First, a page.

Alisa Boland

Alisa Boland

Age: 20

Hometown: Chicago (Hyde Park)

What lenses or identities make your perspective as a writer unique?: I am second-generation immigrant, somewhat white-passing, biracial Asian-American woman, who was raised in Honolulu, Hawai’i. On my mother’s side, I was raised in a close-knit lively, extended Filipino family filled with strong women and few men. However, my father’s side is American, Midwestern, conservative, and white. I was raised devoutly Catholic, but have since grown agnostic. At the University of Chicago, I study colonial history and creative writing. I am a performer, a director, and a literature lover.

What, in your opinion, is the purpose of arts criticism?: The word “criticism” belies what I believe to be the true purpose of arts criticism. The art critic’s job is not to point out the failures in a work of art, nor to judge the “value” or “quality” of the art on an objective scale. Instead, the art critic should seek to parse out the concept and vision of the production team and engage in a dialogue with the performance on its own terms. Namely, the critic should applaud choices which work effectively towards the stated or perceived performance vision while questioning choices which distract from, confuse, or undercut the stated or perceived vision. Secondarily, the critic is also responsible for rewarding daring or timely production concepts by commending them to audiences. This both encourages directorial experimentation and demystifies the work of the director and production team to the audience. The critic should a medium thorough which the audience and the director can communicate thoughtfully and openly.

Reviews (Most Recent First)
Hope: Part II of a Mexican Trilogy

Hope: Part II of a Mexican Trilogy by at Teatro Vista (dir. Ricardo Gutiérrez and Cheryl Lynn Bruce) celebrates the resilience and love of the Morales family in the face of domestic and political hardship. The cast gave strong performances throughout, though Hope’s overambitious book led to moments that often lacked clarity, sometimes muddling the promise of this log-line.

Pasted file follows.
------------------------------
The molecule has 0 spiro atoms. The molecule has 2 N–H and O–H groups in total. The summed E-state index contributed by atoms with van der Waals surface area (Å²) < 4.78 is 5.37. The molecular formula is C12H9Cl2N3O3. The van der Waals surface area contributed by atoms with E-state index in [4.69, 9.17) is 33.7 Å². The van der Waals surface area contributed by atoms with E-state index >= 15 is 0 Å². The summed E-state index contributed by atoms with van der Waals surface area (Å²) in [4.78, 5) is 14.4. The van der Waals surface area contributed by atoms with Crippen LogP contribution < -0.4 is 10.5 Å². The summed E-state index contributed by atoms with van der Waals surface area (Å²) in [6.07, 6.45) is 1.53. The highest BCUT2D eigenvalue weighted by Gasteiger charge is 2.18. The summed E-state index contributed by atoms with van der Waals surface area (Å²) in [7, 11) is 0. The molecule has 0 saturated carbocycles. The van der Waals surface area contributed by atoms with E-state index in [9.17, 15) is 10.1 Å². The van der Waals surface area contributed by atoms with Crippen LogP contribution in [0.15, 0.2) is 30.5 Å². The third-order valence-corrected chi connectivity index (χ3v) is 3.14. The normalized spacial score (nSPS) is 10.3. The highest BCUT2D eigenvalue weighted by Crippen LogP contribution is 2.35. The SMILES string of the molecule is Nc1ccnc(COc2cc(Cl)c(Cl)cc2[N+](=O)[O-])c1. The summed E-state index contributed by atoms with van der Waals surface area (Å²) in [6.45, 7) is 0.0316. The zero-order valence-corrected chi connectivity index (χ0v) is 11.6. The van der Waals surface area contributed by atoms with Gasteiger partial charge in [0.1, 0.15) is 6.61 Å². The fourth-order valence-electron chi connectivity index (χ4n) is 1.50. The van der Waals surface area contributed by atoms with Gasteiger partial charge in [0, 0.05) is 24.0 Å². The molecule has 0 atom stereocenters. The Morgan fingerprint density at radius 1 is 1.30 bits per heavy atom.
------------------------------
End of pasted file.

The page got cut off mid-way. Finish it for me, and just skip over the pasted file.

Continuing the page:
Evelina Fernández’s script centers around the women of the family:  Elena (Cruz Gonzalez-Cadel), the patient mother of the family, Gina (Ayssette Muñoz ), the willful eldest child, and Betty (Janyce Caraball), the baby of the family, still under the thrall of both her father and the handsome new president John F. Kennedy. It is clear within minutes of the play that this is their story—a fact apparent firstly in scenic designer Jose Manuel Diaz’s choice to give the audience windows only into the bedrooms of Gina, Betty, and Elena. All three women rose to the challenge of centrality with grace, especially Cruz Gonzalez-Cadel who brought a quiet strength to Elena, which never failed her even during her more tender moments.

The stories of Elena and her children stand in stark contrast to an increasingly ominous backdrop of an unfaithful father and Kennedy-era Cold War politics. Commenting on the damage that unchecked masculinity can wreak on both families and nations, Fernández draws a direct comparison between Charlie Morales (Eddie Martinez) and John F. Kennedy; both are idolized by Betty, both share the title of president—one of the nation the other of the Mexican-American social club—both are confident, both are handsome, and neither are to be trusted. As Cold War tensions increase, so do Charlie’s absent spells, forcing the family to rally together and realize their own independence.

Fernández’s ambitious script strove to capture the entirety of Morales’s family’s experience. The play shone in the moments which assembled the entire family onstage to capture the familiar, playful bickering of the four siblings. However, outside of those group scenes, Fernández’s script rushed to detail both Kennedy-era politics and the individual stories of each of the six family members. In that, it did not give each story the attention it deserved. For example, a suicide attempt and its emotional aftermath was all but forgotten two scenes later.

The production attempts to address an overabundance of ideas. The pop ballads which were sung throughout the play were campy and era-appropriate, but neither furthered the plot nor revealed any new character insight. Projections of American political propaganda during scene changes served to set the political atmosphere, however, the use of projections during scenes was often distracting.